Fusarium wilt is a fungal disease that affects a wide array of plants including vegetables, trees, perennials and shrubs. The fungus, Fusarium oxysporum, is soil borne and usually enters plants through openings in the roots. It tends to be very persistent in the soil so plants that are diagnosed with fusarium wilt or rot need to be removed and destroyed. Then, they should only be replaced with plants that are resistant to the disease.

As the name implies, the key symptom of this disease is a wilting of foliage and twigs. This usually occurs starting in late summer when the days are hot and dry. Because of the disease, the plant is not able to keep up with the evaporation demands resulting in wilt. The leaves will turn yellow and have a scorched appearance around the edges. Plant growth will be stunted and, eventually, major parts or all of the plant may die.

As a post-mortem indication of fusarium wilt, there is often a discoloration of the vascular tissue in small to medium sized branches. This stain may be seen in a cross section of the branch cut. This symptom is common to most of the various wilt diseases.

There are a couple of ways to help prevent the occurrence of fusarium wilt in the home landscape:
  • Resistance - If fusarium wilt has been a problem with plants in the landscape, they should be replaced with species that are resistant. Since the disease is soil borne, it sticks around from year to year.

  • Prevent Root Damage - There needs to be some sort of opening in the roots of the plant for the fungus to enter from the soil. Sometimes this will happen through the alternate freezing and thawing of the soil which may damage the roots. At other times, activities such as nearby construction, using heavy equipment over the root zone or soil excavation provide an entry point.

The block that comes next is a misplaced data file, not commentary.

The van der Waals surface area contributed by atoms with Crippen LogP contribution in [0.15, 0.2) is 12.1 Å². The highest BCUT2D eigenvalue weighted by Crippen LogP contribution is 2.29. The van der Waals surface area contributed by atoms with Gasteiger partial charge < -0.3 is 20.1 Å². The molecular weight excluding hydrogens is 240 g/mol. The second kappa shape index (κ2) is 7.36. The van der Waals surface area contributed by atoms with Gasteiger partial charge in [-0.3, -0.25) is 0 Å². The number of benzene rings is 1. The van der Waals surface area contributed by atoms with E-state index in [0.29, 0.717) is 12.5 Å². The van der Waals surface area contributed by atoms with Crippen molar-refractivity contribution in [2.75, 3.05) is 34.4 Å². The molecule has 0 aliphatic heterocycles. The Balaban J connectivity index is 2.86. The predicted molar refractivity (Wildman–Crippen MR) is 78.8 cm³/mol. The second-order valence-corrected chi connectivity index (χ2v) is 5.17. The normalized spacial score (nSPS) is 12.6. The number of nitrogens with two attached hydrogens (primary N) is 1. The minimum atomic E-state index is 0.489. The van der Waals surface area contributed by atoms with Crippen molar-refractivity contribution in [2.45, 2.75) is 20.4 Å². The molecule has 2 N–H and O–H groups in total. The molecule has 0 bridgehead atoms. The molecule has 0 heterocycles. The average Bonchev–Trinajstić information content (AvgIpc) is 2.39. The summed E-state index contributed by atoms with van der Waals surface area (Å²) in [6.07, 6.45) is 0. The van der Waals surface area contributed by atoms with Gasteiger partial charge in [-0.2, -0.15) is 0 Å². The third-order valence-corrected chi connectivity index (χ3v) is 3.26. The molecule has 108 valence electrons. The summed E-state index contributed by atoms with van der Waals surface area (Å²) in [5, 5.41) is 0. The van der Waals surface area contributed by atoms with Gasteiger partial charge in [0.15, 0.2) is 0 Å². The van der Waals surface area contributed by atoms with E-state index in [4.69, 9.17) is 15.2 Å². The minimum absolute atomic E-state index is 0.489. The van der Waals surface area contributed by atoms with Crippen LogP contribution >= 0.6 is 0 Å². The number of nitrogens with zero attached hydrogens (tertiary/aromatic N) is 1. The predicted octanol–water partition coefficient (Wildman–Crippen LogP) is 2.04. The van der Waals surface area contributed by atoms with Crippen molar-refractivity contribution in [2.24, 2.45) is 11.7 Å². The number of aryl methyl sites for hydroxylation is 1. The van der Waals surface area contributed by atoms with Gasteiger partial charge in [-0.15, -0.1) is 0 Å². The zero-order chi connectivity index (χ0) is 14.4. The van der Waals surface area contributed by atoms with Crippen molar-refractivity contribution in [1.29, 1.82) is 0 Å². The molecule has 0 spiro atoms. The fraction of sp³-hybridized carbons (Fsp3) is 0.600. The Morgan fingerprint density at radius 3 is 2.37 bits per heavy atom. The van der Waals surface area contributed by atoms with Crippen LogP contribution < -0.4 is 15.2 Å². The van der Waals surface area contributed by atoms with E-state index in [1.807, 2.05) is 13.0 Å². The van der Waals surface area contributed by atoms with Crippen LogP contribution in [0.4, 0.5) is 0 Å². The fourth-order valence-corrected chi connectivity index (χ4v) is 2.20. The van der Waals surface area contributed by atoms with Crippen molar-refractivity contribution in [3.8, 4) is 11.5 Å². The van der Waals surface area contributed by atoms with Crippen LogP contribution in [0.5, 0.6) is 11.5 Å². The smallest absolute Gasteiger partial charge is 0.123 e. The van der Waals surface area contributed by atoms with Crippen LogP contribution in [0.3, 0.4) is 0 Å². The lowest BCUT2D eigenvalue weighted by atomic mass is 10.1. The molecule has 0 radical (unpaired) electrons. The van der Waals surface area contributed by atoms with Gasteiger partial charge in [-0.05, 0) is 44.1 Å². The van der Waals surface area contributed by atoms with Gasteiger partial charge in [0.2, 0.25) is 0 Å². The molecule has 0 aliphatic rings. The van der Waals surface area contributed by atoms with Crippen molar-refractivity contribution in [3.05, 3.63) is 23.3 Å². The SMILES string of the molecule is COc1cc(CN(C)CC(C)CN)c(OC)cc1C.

1. Remove and Discard Infected Plants

2. Inspect Bulbs - Inspect your bulbs, corms, tubers and rhizomes before planting and destroy those that are soft and rotted or have a distorted form. Do not put them in the compost pile.

3. Chemical Controls - Prevention is the key since there really are no practical chemical controls for fusarium wilt in landscape plants. In rare cases, soil infected with fusarium may be sterilized with harsh chemicals but this is only done in commercial nurseries.

Note: We have provided some general information and observations on this topic aimed at the home gardener. Before you take any serious action in your landscape, check with your state's land grant university's Cooperative Extension Service for the most current, appropriate, localized recommendations.

Some flowering plants susceptible to fusarium wilt:
Antirrhinum - Snapdragon
Caillstephus - China Aster
Campanula - Bellflower
Centaurea - Bachelor Button
Chrysanthemum - Mum
Dianthus - Pinks, Sweat William
Digitalis  - Foxglove
Lilium - Lily
Matthiola - Stock
Narcissus - Daffodil
Paeonia - Peony
Senecio - Cineraria
Tagates - Marigold
Tulipa - Tulip


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